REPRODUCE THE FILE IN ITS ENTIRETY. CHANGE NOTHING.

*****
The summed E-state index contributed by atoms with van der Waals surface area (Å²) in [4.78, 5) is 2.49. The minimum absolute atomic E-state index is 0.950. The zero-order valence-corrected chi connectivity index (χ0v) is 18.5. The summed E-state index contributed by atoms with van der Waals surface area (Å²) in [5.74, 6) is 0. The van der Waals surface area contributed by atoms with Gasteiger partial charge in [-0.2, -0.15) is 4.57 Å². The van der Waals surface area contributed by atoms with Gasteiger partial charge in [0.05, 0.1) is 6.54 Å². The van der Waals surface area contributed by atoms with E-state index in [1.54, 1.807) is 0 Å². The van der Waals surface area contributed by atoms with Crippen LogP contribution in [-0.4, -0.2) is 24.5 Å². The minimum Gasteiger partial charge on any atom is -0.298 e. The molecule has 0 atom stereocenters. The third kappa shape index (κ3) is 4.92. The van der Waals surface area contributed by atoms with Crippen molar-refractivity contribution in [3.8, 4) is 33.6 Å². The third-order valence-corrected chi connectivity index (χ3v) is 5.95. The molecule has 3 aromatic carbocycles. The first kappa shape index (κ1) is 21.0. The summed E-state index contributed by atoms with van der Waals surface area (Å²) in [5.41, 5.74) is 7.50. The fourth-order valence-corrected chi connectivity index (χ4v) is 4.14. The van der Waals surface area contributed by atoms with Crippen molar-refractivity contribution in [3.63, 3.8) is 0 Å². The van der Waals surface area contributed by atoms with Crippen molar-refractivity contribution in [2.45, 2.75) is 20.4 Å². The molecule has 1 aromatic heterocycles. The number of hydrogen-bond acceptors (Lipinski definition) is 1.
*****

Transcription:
The summed E-state index contributed by atoms with van der Waals surface area (Å²) in [4.78, 5) is 2.49. The minimum absolute atomic E-state index is 0.950. The zero-order valence-corrected chi connectivity index (χ0v) is 18.5. The summed E-state index contributed by atoms with van der Waals surface area (Å²) in [5.74, 6) is 0. The van der Waals surface area contributed by atoms with Gasteiger partial charge in [-0.2, -0.15) is 4.57 Å². The van der Waals surface area contributed by atoms with Gasteiger partial charge in [0.05, 0.1) is 6.54 Å². The van der Waals surface area contributed by atoms with E-state index in [1.54, 1.807) is 0 Å². The van der Waals surface area contributed by atoms with Crippen LogP contribution in [-0.4, -0.2) is 24.5 Å². The minimum Gasteiger partial charge on any atom is -0.298 e. The molecule has 0 atom stereocenters. The third kappa shape index (κ3) is 4.92. The van der Waals surface area contributed by atoms with Crippen molar-refractivity contribution in [3.8, 4) is 33.6 Å². The third-order valence-corrected chi connectivity index (χ3v) is 5.95. The molecule has 3 aromatic carbocycles. The first kappa shape index (κ1) is 21.0. The summed E-state index contributed by atoms with van der Waals surface area (Å²) in [5.41, 5.74) is 7.50. The fourth-order valence-corrected chi connectivity index (χ4v) is 4.14. The van der Waals surface area contributed by atoms with Crippen molar-refractivity contribution in [3.63, 3.8) is 0 Å². The van der Waals surface area contributed by atoms with Crippen molar-refractivity contribution in [2.45, 2.75) is 20.4 Å². The molecule has 1 aromatic heterocycles. The number of hydrogen-bond acceptors (Lipinski definition) is 1.